By René Colato Laínez
When I lost my first tooth in El Salvador, a fantastic ratón (mouse) took it. He was the same ratón that took my mamá’s, papá’s and abuelito’s teeth. Every child knew him. He was El Ratón Pérez and in exchange for a healthy tooth, I always received a surprise. Sometimes, I received money and other times toys and even tickets to the circus! I always eagerly awaited the next visit from El Ratón Pérez.
When I moved to the US as a boy, I wrote an essay about El Ratón Pérez. My teacher called me to her desk and asked me what I was trying to write. I told her all about El Ratón Pérez and she said, “Oh, you are writing about the Tooth Fairy.” She crossed all the Ratones Pérez and asked me to change then to Tooth Fairies. I could not envision El Ratón Pérez with wings and carrying a magic wand. Where was El Ratón Pérez?
I became a teacher at Fernangeles Elementary School in Los Angeles. One afternoon, I heard the teacher next-door running and screaming through the hallway, “Ah, one of my students has a mouse in his room! I need to go to the office and call social services.”
The teacher was ready to faint from the impression. I asked her what was happening and she told me that one of her students lost his first tooth and that a mouse came to his room last night and took it. But this was not the worst part. All the other students said they knew the mouse, too.
“The boy said he wants the mouse to visit his house every night!” the teacher said.
“I knew that mouse and as a child, I also waited for his visits.” I told the other teacher. “ He is El Ratón Pérez, the Hispanic tooth collector. Last night this famous and adventurous mouse visited your student because he lost his first tooth.” The teacher started to laugh and did not go to the office. Instead, she went to celebrate with her student.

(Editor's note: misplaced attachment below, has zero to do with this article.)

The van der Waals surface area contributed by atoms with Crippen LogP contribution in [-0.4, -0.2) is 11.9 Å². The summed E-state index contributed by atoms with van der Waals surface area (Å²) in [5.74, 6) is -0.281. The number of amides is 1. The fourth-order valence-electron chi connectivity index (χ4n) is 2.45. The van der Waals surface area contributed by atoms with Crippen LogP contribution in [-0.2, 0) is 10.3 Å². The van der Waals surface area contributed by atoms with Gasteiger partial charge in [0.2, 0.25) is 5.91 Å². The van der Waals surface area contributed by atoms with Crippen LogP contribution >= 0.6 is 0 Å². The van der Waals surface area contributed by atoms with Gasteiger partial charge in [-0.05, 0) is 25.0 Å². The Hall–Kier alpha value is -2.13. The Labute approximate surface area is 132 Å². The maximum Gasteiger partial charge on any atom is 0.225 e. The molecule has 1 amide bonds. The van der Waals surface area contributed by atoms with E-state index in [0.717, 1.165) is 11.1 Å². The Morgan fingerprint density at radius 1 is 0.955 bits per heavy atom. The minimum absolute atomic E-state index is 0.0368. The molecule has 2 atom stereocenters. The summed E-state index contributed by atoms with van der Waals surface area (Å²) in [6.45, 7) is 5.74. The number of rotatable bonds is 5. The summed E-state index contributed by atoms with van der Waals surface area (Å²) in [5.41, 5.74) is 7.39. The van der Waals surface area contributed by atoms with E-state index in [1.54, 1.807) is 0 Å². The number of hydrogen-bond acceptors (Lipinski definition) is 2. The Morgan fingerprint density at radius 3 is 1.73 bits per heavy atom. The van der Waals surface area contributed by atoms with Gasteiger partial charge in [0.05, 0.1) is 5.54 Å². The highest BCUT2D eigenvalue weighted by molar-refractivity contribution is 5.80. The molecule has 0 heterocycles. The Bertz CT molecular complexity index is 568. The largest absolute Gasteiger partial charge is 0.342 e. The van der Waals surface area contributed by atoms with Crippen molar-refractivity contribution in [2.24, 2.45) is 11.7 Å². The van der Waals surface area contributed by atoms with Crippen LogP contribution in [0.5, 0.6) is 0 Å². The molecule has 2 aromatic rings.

After this incident, I wondered what would happen if the Tooth Fairy met El Ratón Pérez for the first time? What would they say to each other? Would they get along? Read and find out. My new book, The Tooth Fairy Meets El Ratón Pérez, was released by Tricycle Press/Random House on March 23, 2010.
For more info, visit: www.renecolatolainez.com
Early praise for the book:
“A marvelous story merging cultures seamlessly and with great humor. Adults will enjoy this read-aloud just as much as kids.” --- Sandra Cisneros, award-winning author of The House on Mango Street
“When Mexican-American Miguelito loses a tooth, a twinkly Tooth Fairy and her Latin American counterpart, El Ratón Pérez (an intrepid, Spanish-speaking rat) both show up. Laínez's creative story approaches the topic of cultural identity with humor and grace, while newcomer Lintern's colored pencil illustrations give it a sense of nocturnal whimsy."--- Publishers Weekly
“Young readers may not consciously recognize this tale as a metaphor for growing up in two cultures, but the story does model how to successfully negotiate a bicultural life by celebrating both aspects of Miguelito's Mexican-American heritage. An excellent selection for libraries serving bicultural families."— School Library Journal
“Colato Lainez keeps the storytelling lively with bilingual exclamations seamlessly embedded in the dialogue between the two tooth-seekers…readers are treated to a clever introduction to two charming folk customs.”---Kirkus Reviews